Can one support freedom and security for both majorities and minorities? This is the biggest question looming over U.S. policy in the Middle East, particularly for our involvement in Syria.
President Trump does not believe the United States has enemies only because we create them, or that anything good comes from accommodating hostile regimes.
Qatar, which has long sponsored terrorist groups, faces an embargo by the Gulf states that risks cutting the country off from most of its trade routes and food supplies.
The media cheered when French President Macron shook U.S. President Trump’s hand really hard. Now they’re reporting it helped doom their beloved Paris deal.
When you travel to Cuba, hoping to bring your dollars to a struggling people, the struggling people don’t get your dollars.
Ben Domenech interviews Paul Saunders about national security, the intelligence community, and Trump’s foreign policy team.
President Trump understands the most direct path to change is to work in people’s self-interest, to cater to advancement through mutual gain — a strategy that also won him the election.
President Trump wants to make it clear that it’s the Muslim world, not the United States, that must lead the way in pushing back against Islamism.
If Trump’s shock presidential win taught us anything, it should be that the United States cannot be so stretched protecting others that it hurts its own citizens.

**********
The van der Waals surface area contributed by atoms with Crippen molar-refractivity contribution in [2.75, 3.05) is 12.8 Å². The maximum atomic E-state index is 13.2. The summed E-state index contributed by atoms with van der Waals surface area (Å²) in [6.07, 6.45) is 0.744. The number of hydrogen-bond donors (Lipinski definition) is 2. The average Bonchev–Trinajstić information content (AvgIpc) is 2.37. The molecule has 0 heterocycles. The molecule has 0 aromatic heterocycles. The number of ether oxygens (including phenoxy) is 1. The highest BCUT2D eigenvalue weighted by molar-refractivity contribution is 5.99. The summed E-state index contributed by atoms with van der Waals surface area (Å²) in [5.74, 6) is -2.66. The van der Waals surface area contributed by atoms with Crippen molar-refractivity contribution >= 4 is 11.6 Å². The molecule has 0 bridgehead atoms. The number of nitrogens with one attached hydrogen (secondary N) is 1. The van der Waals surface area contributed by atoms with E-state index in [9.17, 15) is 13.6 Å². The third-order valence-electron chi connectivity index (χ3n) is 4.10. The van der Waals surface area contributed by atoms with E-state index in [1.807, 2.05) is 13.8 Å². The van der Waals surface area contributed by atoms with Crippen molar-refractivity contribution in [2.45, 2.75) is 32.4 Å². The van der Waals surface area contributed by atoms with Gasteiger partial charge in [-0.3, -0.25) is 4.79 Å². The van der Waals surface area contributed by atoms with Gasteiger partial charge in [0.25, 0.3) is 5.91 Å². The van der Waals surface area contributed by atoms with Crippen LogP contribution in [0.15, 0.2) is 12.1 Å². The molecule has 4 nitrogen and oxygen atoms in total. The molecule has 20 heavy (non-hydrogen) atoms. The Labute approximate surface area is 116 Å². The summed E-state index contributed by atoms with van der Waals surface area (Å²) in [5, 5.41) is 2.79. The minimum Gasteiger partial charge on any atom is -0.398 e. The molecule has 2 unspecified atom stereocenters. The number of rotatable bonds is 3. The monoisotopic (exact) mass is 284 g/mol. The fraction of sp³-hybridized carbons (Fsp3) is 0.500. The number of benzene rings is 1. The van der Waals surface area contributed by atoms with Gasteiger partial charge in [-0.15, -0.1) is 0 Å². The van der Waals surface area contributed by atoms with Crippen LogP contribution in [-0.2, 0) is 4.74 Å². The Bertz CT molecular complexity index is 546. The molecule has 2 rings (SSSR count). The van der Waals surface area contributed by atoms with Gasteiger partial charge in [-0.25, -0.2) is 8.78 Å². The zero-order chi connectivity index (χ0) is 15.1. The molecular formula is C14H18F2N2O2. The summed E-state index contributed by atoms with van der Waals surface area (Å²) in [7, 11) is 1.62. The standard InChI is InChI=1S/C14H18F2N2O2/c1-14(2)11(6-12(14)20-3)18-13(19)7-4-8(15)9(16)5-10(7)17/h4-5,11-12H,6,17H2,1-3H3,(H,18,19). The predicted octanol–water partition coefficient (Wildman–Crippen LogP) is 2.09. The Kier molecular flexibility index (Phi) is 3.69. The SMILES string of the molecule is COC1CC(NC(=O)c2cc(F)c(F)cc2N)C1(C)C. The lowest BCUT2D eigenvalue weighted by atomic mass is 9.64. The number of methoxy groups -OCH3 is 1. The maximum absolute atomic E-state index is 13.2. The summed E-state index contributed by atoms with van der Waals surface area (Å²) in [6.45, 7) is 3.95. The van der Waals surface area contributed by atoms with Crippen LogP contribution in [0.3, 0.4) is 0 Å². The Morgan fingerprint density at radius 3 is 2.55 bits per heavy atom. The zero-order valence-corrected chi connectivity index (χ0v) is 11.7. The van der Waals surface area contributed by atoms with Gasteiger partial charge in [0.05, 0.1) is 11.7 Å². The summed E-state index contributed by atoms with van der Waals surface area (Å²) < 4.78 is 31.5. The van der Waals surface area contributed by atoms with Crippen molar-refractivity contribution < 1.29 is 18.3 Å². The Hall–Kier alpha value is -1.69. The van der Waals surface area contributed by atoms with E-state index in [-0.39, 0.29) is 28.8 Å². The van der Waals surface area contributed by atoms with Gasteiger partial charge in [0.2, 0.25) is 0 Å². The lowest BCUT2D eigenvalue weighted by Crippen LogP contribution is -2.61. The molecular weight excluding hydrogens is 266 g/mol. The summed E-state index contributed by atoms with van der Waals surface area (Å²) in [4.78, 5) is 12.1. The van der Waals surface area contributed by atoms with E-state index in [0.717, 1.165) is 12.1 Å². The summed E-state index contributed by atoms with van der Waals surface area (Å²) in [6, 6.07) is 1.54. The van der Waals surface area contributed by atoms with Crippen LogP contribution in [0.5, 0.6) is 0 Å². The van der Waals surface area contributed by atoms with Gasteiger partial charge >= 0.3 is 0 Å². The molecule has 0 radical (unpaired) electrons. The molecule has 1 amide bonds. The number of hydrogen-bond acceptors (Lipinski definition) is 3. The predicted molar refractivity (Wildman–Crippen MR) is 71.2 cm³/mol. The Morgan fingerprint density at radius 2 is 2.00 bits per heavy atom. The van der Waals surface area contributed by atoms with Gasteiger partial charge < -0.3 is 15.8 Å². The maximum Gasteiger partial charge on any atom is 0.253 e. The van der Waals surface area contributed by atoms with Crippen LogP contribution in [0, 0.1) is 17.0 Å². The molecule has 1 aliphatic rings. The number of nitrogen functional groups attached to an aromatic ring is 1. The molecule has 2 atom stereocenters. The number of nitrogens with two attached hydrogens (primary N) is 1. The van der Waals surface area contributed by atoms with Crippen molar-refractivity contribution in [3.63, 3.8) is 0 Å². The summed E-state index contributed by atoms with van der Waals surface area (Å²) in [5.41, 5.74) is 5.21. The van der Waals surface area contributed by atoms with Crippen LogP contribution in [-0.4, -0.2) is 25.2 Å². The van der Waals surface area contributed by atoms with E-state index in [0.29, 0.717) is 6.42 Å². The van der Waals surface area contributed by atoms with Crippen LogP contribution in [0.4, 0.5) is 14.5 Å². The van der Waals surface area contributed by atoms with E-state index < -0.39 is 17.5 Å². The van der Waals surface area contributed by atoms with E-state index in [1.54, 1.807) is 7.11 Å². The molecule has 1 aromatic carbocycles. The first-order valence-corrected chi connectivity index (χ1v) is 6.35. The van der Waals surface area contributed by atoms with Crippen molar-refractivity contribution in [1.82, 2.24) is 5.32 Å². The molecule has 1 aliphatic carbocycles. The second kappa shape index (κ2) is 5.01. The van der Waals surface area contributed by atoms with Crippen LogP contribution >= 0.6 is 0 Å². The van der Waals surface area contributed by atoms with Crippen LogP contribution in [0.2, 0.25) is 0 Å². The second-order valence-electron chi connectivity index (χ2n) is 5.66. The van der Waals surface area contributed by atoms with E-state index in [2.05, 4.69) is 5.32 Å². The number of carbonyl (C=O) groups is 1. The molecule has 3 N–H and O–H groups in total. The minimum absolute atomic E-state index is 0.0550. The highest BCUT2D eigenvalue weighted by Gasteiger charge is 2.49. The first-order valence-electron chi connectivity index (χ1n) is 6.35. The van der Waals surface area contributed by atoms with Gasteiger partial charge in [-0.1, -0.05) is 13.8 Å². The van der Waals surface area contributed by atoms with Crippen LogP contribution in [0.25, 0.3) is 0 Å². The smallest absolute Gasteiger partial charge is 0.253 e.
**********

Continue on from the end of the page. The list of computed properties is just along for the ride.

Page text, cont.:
Defense Secretary James Mattis squandered an opportunity to start molding a strategic doctrine that would focus on the goal of isolating political Islam.
Our political culture has degraded to the point where it encourages the worst presidential temptations—and we’ve made waging war nearly as easy as firing off a tweet.
As North Korea saber-rattles and the Trump administration talks tough, it’s a good time to remember some history lessons from the first Korean War that are still applicable today.
If a few tear-jerker images can move President Trump (or anyone) to support a war that he always opposed, we’re in bad shape indeed.
Because Syrian President Bashar al-Assad continues to possess weapons of mass destruction, and has now used them twice, a U.S. response was warranted.
America has launched air strikes against the Syrian regime, but do we have a strategy yet for Syria? Or do we have too many?
Our soft-spoken, poised ambassador to the United Nations has emerged as the star of the Trump administration, earning new admirers for her performance on the international stage.
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